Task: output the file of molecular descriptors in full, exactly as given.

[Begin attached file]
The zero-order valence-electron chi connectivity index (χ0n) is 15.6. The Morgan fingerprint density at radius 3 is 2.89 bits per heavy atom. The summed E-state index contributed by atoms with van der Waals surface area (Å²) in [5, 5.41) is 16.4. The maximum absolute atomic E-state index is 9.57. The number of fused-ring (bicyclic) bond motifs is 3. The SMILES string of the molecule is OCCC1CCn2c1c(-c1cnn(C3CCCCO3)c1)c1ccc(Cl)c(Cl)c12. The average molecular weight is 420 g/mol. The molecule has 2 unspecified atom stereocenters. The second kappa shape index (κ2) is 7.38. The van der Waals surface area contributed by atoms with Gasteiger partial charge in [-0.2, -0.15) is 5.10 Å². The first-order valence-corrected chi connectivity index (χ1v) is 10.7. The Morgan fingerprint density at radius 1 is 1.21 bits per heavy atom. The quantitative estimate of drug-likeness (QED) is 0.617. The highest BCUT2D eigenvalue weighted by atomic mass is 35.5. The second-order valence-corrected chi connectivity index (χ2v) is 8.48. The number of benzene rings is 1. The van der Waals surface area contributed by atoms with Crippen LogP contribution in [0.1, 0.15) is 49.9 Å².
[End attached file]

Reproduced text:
The zero-order valence-electron chi connectivity index (χ0n) is 15.6. The Morgan fingerprint density at radius 3 is 2.89 bits per heavy atom. The summed E-state index contributed by atoms with van der Waals surface area (Å²) in [5, 5.41) is 16.4. The maximum absolute atomic E-state index is 9.57. The number of fused-ring (bicyclic) bond motifs is 3. The SMILES string of the molecule is OCCC1CCn2c1c(-c1cnn(C3CCCCO3)c1)c1ccc(Cl)c(Cl)c12. The average molecular weight is 420 g/mol. The molecule has 2 unspecified atom stereocenters. The second kappa shape index (κ2) is 7.38. The van der Waals surface area contributed by atoms with Gasteiger partial charge in [-0.2, -0.15) is 5.10 Å². The first-order valence-corrected chi connectivity index (χ1v) is 10.7. The Morgan fingerprint density at radius 1 is 1.21 bits per heavy atom. The quantitative estimate of drug-likeness (QED) is 0.617. The highest BCUT2D eigenvalue weighted by atomic mass is 35.5. The second-order valence-corrected chi connectivity index (χ2v) is 8.48. The number of benzene rings is 1. The van der Waals surface area contributed by atoms with Crippen LogP contribution in [0.1, 0.15) is 49.9 Å².